Door Ajar – The M.B. Mayfield Story
The first time I talked to James Howard Meredith I was on the balcony of Square Books in Oxford, Mississippi.
It was Saturday afternoon at the end of spring and the beginning of summer. My short-sleeved shirt was damp on my back, but not sticky and sweaty as it would be in a matter of weeks.
As I dialed the number, which I wasn’t even sure was Meredith’s, I didn’t realize that I faced the Confederate statue that stands in front of the courthouse.
When the ring tone ended in an abrupt “Hello!” it jolted me and woke me from my dazed state. I went from I might have James Meredith the civil rights campaigner’s phone number, to this might actually be the eighty-year-old man who integrated the University of Mississippi.
It is well known that Meredith was the first black student to attend Ole Miss amidst the rioting that caused two deaths in 1962.
In 1966 Meredith was shot on the side of the road on his march from Memphis to Jackson. Dr. Martin Luther King Jr organized a fifteen thousand strong march coming from Jackson to meet Meredith, who rose from his hospital bed to rejoin the march within twenty days of being shot.
“Is that James Meredith?” I asked.
“Who’s asking?” Came a cynical if not mocking response. And who could blame him? I was just another reporter looking for a story.
I paused and reminded myself you only get one chance in these situations. I found myself staring at the Confederate statue, not ideal. Or maybe that was the motivation I needed to untie my tongue.
I turned on a heel and gave my name and my credentials which was embarrassing since deep down I knew full well that a handful of film festivals had just rejected my first documentary.
And then Meredith asked me what my documentary was about. It was at that moment I realized that maybe I hadn’t thought this through very well. Or maybe Meredith was more serious than I had envisaged and he was just plain intimidating to me?
Nervously it came it out, “Ah, Mr. Meredith, I am doing a documentary on an African American artist who was at Ole Miss in 1949.”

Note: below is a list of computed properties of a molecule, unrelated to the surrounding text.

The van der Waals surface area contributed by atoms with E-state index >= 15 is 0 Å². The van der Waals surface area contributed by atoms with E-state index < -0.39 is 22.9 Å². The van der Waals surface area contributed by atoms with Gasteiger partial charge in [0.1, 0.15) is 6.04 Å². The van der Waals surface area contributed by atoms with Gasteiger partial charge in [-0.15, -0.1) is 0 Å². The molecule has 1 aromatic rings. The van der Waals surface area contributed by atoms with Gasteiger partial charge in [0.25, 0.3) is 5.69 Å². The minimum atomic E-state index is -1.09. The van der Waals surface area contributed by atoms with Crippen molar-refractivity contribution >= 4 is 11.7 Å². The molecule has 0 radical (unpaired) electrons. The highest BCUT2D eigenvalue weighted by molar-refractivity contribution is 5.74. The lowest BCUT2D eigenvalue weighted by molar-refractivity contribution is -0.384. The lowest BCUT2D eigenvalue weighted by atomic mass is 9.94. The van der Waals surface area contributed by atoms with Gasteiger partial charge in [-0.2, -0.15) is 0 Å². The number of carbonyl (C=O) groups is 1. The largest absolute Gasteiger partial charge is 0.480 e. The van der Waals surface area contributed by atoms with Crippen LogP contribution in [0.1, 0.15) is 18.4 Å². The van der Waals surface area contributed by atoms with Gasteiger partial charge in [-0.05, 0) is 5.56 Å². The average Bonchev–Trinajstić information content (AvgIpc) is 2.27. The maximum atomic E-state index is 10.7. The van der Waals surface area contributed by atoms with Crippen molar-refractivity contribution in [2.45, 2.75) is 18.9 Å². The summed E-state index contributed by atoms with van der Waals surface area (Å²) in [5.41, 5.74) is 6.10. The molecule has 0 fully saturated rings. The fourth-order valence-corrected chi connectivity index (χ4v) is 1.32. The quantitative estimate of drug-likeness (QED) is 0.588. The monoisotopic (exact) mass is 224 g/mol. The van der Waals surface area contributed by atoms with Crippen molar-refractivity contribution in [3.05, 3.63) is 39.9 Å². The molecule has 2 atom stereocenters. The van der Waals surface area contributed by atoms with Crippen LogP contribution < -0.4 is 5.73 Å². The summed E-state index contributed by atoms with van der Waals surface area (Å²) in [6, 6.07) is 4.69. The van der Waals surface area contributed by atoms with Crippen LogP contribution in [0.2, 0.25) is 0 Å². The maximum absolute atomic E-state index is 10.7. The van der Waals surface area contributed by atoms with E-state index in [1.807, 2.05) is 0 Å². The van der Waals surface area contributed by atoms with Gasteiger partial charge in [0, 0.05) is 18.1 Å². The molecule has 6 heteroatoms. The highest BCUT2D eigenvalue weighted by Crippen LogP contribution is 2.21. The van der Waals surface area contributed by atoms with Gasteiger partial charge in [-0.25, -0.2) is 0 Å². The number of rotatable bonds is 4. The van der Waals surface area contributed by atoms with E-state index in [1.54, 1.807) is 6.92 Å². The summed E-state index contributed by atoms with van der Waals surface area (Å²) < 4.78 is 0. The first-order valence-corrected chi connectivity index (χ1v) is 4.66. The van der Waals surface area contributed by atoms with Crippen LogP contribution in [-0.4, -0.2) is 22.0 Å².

“And what do you want from me?” I could imagine Meredith rolling his eyes.
I can’t remember what else was said, but somehow, I managed to get a date and time to go down to Jackson, Mississippi to interview Meredith.
One of the things I was conscious of was how was I not going to trivialize and disrespect Meredith’s legacy when telling Mayfield’s story.
M.B. Mayfield was a primitive artist from Ecru. At the age of twenty-six, Mayfield’s work was discovered by Stuart R. Purser the first chairman of the art department at the University of Mississippi (Ole Miss.) In fact, it was when Purser was on his way to Ole Miss to start his new position in 1949 that he came across Mayfield’s art roadside in Ecru.
Purser hatched a plan; he hired Mayfield as a janitor for the art department in 1949. It allowed him to teach Mayfield, who had to sit in the broom closet with the door cracked.
Fast forward to 1962, Airforce veteran and former student at Jackson State University, Meredith enrolled at Ole Miss. He was accompanied by five hundred U.S. Marshalls ordered by then-Attorney General Robert F. Kennedy.
Maybe I was a touch too ambitious in trying to involve Meredith in my documentary. However, in the end, to me, his involvement symbolized his endorsement of what I was doing.
To have told Mayfield’s story will no doubt be a career highlight for me. To have told it with Meredith is something I will cherish forever.
And so, when I got off the phone with Meredith last night, I sighed relief, for he said to me there’s a good chance he and his wife will be coming to the premiere of Door Ajar on Sunday, February 10th at the Oxford Film Festival. You see I didn’t tell you this, but when he agreed that I could come to Jackson to try to interview him, he added at the end of the call, “You can come down and try your luck on that day.” True story!
Door Ajar – The M.B. Mayfield Story, World Premiere is on Sunday, February 10th, 2019, 10:00 am at Malco 1. Get your tickets here: